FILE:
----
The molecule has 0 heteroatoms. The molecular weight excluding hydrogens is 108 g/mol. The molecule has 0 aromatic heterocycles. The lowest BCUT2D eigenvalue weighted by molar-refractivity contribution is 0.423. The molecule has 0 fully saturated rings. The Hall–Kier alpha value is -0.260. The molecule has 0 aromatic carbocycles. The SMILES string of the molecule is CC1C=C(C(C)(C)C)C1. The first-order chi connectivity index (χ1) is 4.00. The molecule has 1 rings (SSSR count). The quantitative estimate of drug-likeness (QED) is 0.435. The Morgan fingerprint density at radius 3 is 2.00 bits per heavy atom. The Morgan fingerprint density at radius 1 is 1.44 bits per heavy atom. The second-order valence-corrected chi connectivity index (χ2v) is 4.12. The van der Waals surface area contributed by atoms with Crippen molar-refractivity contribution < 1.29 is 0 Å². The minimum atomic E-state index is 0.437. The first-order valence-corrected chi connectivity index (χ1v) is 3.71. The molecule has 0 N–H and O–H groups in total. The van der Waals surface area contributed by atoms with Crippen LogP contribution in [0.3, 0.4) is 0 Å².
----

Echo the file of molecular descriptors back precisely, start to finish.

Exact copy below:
The molecule has 0 heteroatoms. The molecular weight excluding hydrogens is 108 g/mol. The molecule has 0 aromatic heterocycles. The lowest BCUT2D eigenvalue weighted by molar-refractivity contribution is 0.423. The molecule has 0 fully saturated rings. The Hall–Kier alpha value is -0.260. The molecule has 0 aromatic carbocycles. The SMILES string of the molecule is CC1C=C(C(C)(C)C)C1. The first-order chi connectivity index (χ1) is 4.00. The molecule has 1 rings (SSSR count). The quantitative estimate of drug-likeness (QED) is 0.435. The Morgan fingerprint density at radius 3 is 2.00 bits per heavy atom. The Morgan fingerprint density at radius 1 is 1.44 bits per heavy atom. The second-order valence-corrected chi connectivity index (χ2v) is 4.12. The van der Waals surface area contributed by atoms with Crippen molar-refractivity contribution < 1.29 is 0 Å². The minimum atomic E-state index is 0.437. The first-order valence-corrected chi connectivity index (χ1v) is 3.71. The molecule has 0 N–H and O–H groups in total. The van der Waals surface area contributed by atoms with Crippen LogP contribution in [0.3, 0.4) is 0 Å².